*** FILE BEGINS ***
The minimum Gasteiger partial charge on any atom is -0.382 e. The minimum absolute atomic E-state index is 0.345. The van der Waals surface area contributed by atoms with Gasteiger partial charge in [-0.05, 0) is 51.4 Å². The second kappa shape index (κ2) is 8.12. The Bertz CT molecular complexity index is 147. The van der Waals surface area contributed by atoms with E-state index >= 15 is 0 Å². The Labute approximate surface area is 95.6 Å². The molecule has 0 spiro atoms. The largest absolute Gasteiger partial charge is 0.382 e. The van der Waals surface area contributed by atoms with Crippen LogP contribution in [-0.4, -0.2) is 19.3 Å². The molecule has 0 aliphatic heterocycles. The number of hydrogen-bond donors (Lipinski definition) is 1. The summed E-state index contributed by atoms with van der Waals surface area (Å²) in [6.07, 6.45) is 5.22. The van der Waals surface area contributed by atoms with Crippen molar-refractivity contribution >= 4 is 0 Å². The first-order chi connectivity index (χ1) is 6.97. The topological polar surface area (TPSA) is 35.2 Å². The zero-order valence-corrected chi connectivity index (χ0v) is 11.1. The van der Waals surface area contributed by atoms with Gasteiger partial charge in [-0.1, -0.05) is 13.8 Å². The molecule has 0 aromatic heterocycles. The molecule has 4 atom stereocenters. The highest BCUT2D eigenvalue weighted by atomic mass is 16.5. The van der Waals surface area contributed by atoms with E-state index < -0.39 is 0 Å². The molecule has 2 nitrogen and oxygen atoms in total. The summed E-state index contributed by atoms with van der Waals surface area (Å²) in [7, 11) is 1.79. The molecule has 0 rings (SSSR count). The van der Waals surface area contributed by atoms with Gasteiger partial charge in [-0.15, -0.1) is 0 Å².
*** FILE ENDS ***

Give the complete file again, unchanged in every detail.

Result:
The minimum Gasteiger partial charge on any atom is -0.382 e. The minimum absolute atomic E-state index is 0.345. The van der Waals surface area contributed by atoms with Gasteiger partial charge in [-0.05, 0) is 51.4 Å². The second kappa shape index (κ2) is 8.12. The Bertz CT molecular complexity index is 147. The van der Waals surface area contributed by atoms with E-state index >= 15 is 0 Å². The Labute approximate surface area is 95.6 Å². The molecule has 0 spiro atoms. The largest absolute Gasteiger partial charge is 0.382 e. The van der Waals surface area contributed by atoms with Crippen LogP contribution in [-0.4, -0.2) is 19.3 Å². The molecule has 0 aliphatic heterocycles. The number of hydrogen-bond donors (Lipinski definition) is 1. The summed E-state index contributed by atoms with van der Waals surface area (Å²) in [6.07, 6.45) is 5.22. The van der Waals surface area contributed by atoms with Crippen molar-refractivity contribution >= 4 is 0 Å². The first-order chi connectivity index (χ1) is 6.97. The topological polar surface area (TPSA) is 35.2 Å². The zero-order valence-corrected chi connectivity index (χ0v) is 11.1. The van der Waals surface area contributed by atoms with Gasteiger partial charge in [-0.1, -0.05) is 13.8 Å². The molecule has 0 aromatic heterocycles. The molecule has 4 atom stereocenters. The highest BCUT2D eigenvalue weighted by atomic mass is 16.5. The van der Waals surface area contributed by atoms with E-state index < -0.39 is 0 Å². The molecule has 2 nitrogen and oxygen atoms in total. The summed E-state index contributed by atoms with van der Waals surface area (Å²) in [7, 11) is 1.79. The molecule has 0 rings (SSSR count). The van der Waals surface area contributed by atoms with Gasteiger partial charge in [-0.15, -0.1) is 0 Å².